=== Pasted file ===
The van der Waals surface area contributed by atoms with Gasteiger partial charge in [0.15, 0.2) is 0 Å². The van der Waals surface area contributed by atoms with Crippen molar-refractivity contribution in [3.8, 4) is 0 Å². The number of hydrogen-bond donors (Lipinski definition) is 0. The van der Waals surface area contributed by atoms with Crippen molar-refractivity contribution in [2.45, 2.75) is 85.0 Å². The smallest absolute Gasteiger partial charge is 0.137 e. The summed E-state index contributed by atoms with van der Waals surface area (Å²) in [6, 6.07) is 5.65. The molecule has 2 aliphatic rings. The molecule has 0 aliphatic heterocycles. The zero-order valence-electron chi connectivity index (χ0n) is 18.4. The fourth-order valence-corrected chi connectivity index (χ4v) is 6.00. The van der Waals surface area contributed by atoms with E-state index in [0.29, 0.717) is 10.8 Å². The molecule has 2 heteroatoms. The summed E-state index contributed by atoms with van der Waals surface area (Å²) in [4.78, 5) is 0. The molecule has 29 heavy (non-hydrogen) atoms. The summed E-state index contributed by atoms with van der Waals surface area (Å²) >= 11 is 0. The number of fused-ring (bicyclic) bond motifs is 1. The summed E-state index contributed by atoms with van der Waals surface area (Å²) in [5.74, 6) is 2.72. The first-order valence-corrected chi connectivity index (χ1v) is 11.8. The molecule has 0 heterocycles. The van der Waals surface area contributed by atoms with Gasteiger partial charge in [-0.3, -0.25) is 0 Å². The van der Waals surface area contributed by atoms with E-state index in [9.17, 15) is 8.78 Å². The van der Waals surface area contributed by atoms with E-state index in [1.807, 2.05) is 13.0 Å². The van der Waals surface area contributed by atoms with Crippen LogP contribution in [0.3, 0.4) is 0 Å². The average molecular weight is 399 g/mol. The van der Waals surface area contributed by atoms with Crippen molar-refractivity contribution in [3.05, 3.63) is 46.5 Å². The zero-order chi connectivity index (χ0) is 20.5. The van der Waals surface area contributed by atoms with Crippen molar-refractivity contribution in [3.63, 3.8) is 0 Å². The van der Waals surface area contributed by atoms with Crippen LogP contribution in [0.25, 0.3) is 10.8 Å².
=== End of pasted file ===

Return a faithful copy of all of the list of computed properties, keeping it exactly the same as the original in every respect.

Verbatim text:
The van der Waals surface area contributed by atoms with Gasteiger partial charge in [0.15, 0.2) is 0 Å². The van der Waals surface area contributed by atoms with Crippen molar-refractivity contribution in [3.8, 4) is 0 Å². The number of hydrogen-bond donors (Lipinski definition) is 0. The van der Waals surface area contributed by atoms with Crippen molar-refractivity contribution in [2.45, 2.75) is 85.0 Å². The smallest absolute Gasteiger partial charge is 0.137 e. The summed E-state index contributed by atoms with van der Waals surface area (Å²) in [6, 6.07) is 5.65. The molecule has 2 aliphatic rings. The molecule has 0 aliphatic heterocycles. The zero-order valence-electron chi connectivity index (χ0n) is 18.4. The fourth-order valence-corrected chi connectivity index (χ4v) is 6.00. The van der Waals surface area contributed by atoms with E-state index in [0.29, 0.717) is 10.8 Å². The molecule has 2 heteroatoms. The summed E-state index contributed by atoms with van der Waals surface area (Å²) in [4.78, 5) is 0. The molecule has 29 heavy (non-hydrogen) atoms. The summed E-state index contributed by atoms with van der Waals surface area (Å²) >= 11 is 0. The number of fused-ring (bicyclic) bond motifs is 1. The summed E-state index contributed by atoms with van der Waals surface area (Å²) in [5.74, 6) is 2.72. The first-order valence-corrected chi connectivity index (χ1v) is 11.8. The molecule has 0 heterocycles. The van der Waals surface area contributed by atoms with Gasteiger partial charge in [-0.3, -0.25) is 0 Å². The van der Waals surface area contributed by atoms with E-state index in [9.17, 15) is 8.78 Å². The van der Waals surface area contributed by atoms with E-state index in [1.807, 2.05) is 13.0 Å². The van der Waals surface area contributed by atoms with Crippen LogP contribution in [0.3, 0.4) is 0 Å². The average molecular weight is 399 g/mol. The van der Waals surface area contributed by atoms with Crippen molar-refractivity contribution in [3.05, 3.63) is 46.5 Å². The zero-order chi connectivity index (χ0) is 20.5. The van der Waals surface area contributed by atoms with Crippen molar-refractivity contribution in [3.63, 3.8) is 0 Å². The van der Waals surface area contributed by atoms with Crippen LogP contribution in [0.25, 0.3) is 10.8 Å².